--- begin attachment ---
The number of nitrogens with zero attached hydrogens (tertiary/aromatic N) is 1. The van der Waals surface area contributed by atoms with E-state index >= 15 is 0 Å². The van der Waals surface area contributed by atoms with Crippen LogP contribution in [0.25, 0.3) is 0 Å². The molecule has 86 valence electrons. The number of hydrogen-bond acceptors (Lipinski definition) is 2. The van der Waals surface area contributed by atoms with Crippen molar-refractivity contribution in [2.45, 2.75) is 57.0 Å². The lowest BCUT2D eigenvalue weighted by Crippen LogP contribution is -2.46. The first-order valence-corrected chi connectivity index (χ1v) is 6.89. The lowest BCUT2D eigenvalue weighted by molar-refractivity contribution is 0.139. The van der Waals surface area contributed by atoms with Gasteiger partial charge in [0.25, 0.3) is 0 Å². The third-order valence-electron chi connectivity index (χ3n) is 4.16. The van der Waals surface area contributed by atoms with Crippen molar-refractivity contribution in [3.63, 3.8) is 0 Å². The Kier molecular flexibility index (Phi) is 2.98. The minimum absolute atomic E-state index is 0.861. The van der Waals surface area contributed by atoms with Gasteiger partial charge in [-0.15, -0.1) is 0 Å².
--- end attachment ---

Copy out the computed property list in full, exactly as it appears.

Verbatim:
The number of nitrogens with zero attached hydrogens (tertiary/aromatic N) is 1. The van der Waals surface area contributed by atoms with E-state index >= 15 is 0 Å². The van der Waals surface area contributed by atoms with Crippen LogP contribution in [0.25, 0.3) is 0 Å². The molecule has 86 valence electrons. The number of hydrogen-bond acceptors (Lipinski definition) is 2. The van der Waals surface area contributed by atoms with Crippen molar-refractivity contribution in [2.45, 2.75) is 57.0 Å². The lowest BCUT2D eigenvalue weighted by Crippen LogP contribution is -2.46. The first-order valence-corrected chi connectivity index (χ1v) is 6.89. The lowest BCUT2D eigenvalue weighted by molar-refractivity contribution is 0.139. The van der Waals surface area contributed by atoms with Gasteiger partial charge in [0.25, 0.3) is 0 Å². The third-order valence-electron chi connectivity index (χ3n) is 4.16. The van der Waals surface area contributed by atoms with Crippen molar-refractivity contribution in [3.63, 3.8) is 0 Å². The Kier molecular flexibility index (Phi) is 2.98. The minimum absolute atomic E-state index is 0.861. The van der Waals surface area contributed by atoms with Gasteiger partial charge in [-0.15, -0.1) is 0 Å².